after its temporary preponderance 
and consummation, 
(ix) Napunsaka veda — is what awakens 
the sex-passion in both the male and 
the female alike for a mutual embrace 
at the sight of each other. It is 
compared to the conflagration 
which reduces the whole town into 
Thus we see that the three Darshana- 
Mohaniya Karmas and these Twentyfive 
Chdritra Mohaniya Karmas which make 
up altogether Twenty-eight kinds of 
Mohaniya Karma, — all act as so many 
hypnotising action-currents to delude the 
human mind from attaining to Right- 
knowledge through Right-vision which can 
only enable it to walk in the Right-path. 



Anlardya Karma stands for that kind 
of invisible action-currents of injury which 
flowing under the surface of things secretly 
hinder the accomplishment of a particular 
end, xki^jiva has in view. It differs from 
other action-currents of injury in this that 
these work on the jiva in such a manner 
that it may not feel any inclination to gain 
Right-knowledge through Right-vision for 
the purpose of moving in the Right-path 
leading to the realisation of the end ; but the 
A^itardya Kdrmas do not destroy this 
inclination. It only works in such a manner 
that inspite of the earnest inclination on 
the part of the ftva to do a certain 
thing and even in spite of the necessary 
requisite materials being ready at the 
elbow, the jtva fails to accomplish the end 
he has in view. 

Now this Antardya karma divides itself 
into, — 

(i) Ddndntardya — is that invisible action- 
currents which works so that a man 
practically fails to make a gift of 
anything to any one inspite of his 



ardent inclination to do so and readi- 
ness of the requisite things at hiselbow. 

(ii) Ldbhdntardya^—YtkYs to the invi- 
sible action -currents which disable 
the jiva to practically gain any profit 
from what he does, inspite of his 
working hard in the matter with all 
the necessary materials and advan-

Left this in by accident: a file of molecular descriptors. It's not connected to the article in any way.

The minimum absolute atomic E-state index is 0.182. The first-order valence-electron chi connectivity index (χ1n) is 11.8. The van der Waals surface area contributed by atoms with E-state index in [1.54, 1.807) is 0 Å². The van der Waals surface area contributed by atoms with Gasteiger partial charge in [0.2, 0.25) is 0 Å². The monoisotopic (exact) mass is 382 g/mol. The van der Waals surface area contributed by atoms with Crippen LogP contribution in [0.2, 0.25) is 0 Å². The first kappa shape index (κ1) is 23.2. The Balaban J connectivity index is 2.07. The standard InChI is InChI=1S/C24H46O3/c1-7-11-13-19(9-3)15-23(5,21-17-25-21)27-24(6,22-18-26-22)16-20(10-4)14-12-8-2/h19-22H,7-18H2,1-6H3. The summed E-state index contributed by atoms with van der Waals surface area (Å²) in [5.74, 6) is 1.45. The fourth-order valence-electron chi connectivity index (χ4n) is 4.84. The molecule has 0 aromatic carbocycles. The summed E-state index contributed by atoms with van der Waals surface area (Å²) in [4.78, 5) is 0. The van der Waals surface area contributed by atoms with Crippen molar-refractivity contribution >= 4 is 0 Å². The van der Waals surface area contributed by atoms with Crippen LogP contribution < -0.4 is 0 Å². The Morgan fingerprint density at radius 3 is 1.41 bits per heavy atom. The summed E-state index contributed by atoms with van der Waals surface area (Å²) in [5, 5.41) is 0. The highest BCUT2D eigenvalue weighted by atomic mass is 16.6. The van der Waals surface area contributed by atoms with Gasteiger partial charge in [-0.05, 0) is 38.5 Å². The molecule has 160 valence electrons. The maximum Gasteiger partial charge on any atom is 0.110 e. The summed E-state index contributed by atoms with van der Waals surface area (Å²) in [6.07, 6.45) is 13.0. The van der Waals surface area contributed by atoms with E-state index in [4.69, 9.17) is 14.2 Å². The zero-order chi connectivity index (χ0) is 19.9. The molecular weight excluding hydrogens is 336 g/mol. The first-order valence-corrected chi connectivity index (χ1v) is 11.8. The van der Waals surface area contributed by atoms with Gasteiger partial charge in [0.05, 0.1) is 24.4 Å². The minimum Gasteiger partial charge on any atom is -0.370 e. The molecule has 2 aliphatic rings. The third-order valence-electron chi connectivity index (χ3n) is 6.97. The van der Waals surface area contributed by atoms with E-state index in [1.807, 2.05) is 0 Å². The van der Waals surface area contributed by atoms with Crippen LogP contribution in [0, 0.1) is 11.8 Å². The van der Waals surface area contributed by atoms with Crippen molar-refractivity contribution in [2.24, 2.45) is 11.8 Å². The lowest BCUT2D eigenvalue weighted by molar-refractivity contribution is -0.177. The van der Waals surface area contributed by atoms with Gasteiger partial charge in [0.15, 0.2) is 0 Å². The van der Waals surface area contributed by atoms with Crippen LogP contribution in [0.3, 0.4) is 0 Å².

tages about him. 

(iii) Bkogdntardya — stands for the action- 
currents which invisibly work out ; 
so that i\\e Jiva inspite of his earnest 
inclination and good health, cannot 
enjoy the palatable dishes and the 
like which can but be enjoyed 
once. The word bhoga connotes the 
sense of enjoyment but for once. 

(iv) Upabhogdntardya — denotes that 
action- current whereby a jiva cannot 
enjoy the pleasure of a good bedding, 
woman, and the like even when these 
are at his disposal for pleasure 
and enjoyment. In the word 
upahhoga — the particle upa prefixed 
to the word bhoga has the sense of 
continual enjoyment ; but not the 




kind of enjoyment that can be 
had for once only as in the 
cases of rarely available palatable 
dishes and the like. 
(v) Virydntardya refers to that kind of 
action-currents which secretly work 
in such a way that a man, inspite of 
his having a powerful will, a good 
moral stamina and other requisite 
materials and conditions conducive 
to the accomplishment of an end, 
fails to carry out his object. In the 
word vifydntardya, the word — virya 
denotes strength, force, power or the 
will to do a thing. 
Now from what precedes, it is clear that 
the truths underlying the Antardya kArma \ 
cannot be gainsaid. Cases of failures in the 
performance and enjoyment of certain things 
and properties, other causes and conditions